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Politics & Government

Michigan SOS sends applications for redistricting commission to 250,000 voters

people in voting booths
Steve Carmody
/
Michigan Radio
Voters cast their ballots in Michigan

250,000 randomly selected Michigan voters will be getting an application in the mail in the next few days.  They're being invited to apply to serve on the state's citizen redistricting commission.  

Voters approved the anti-gerrymandering Proposal 2 in 2018. This changes who redraws district boundaries for the state legislature and Congress every ten years based on the U.S. Census. 

The new law hands redistricting authority over to four Republican voters, four Democratic voters, and five Independent voters - instead of whichever political party is in power in Lansing at the time.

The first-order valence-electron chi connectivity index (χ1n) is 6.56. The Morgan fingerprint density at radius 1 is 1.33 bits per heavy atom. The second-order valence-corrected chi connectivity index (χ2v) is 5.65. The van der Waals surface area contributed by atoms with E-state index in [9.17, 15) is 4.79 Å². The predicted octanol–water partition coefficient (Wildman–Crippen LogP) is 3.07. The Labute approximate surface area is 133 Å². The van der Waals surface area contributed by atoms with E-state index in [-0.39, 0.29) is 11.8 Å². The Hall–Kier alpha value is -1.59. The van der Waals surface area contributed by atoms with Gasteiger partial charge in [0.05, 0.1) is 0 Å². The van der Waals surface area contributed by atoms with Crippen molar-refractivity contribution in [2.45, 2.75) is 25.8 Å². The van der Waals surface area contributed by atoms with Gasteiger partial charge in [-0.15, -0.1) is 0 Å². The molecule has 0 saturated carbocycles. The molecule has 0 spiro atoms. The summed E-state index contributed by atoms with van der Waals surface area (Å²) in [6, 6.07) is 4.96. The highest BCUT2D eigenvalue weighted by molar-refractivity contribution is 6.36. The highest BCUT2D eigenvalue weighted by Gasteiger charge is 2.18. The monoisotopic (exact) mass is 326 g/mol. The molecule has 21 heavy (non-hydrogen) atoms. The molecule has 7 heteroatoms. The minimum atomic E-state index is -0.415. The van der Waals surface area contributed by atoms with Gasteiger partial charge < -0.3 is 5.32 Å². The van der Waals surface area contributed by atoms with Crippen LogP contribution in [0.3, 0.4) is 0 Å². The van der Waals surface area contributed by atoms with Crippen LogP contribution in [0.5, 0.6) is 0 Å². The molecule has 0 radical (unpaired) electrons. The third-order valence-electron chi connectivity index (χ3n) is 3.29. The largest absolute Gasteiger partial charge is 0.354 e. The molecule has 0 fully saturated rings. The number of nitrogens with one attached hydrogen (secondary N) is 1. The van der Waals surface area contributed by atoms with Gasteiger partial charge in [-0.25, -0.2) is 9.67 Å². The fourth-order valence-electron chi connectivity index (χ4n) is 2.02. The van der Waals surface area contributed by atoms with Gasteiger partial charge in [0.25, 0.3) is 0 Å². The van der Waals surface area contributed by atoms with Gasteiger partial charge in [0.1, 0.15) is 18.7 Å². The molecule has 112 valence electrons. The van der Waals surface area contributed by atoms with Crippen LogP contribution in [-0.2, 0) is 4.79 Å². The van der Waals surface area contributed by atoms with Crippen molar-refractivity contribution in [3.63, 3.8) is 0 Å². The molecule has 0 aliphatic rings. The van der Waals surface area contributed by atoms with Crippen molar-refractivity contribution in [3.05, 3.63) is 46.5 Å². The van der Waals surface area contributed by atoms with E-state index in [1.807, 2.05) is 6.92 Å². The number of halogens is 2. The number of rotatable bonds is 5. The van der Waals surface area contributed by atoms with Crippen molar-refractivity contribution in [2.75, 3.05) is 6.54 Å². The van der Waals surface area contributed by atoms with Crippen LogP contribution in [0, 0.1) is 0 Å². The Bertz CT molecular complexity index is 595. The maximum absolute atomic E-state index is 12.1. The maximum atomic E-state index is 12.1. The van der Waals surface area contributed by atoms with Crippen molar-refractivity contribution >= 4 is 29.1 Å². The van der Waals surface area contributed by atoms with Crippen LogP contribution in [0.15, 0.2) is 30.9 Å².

Voters can also apply online to serve on the commission if they don't get a mailed application. 

The commission, once selected from the larger pool, will set new district boundaries in 2021. 

Because Michigan likely lost population, which will be reflected in the 2020 Census, Michigan could lose a Congressional seat in 2021.  That could mean a political version of musical chairs with two current members of Congress vying for only one district seat.

That happened in 2002, when Michigan lost a Congressional seat and the Republican-controlled redistricting process forced veteran Democratic U.S. Congressman John Dingell into a race against Democratic Congresswoman Lynn Rivers.

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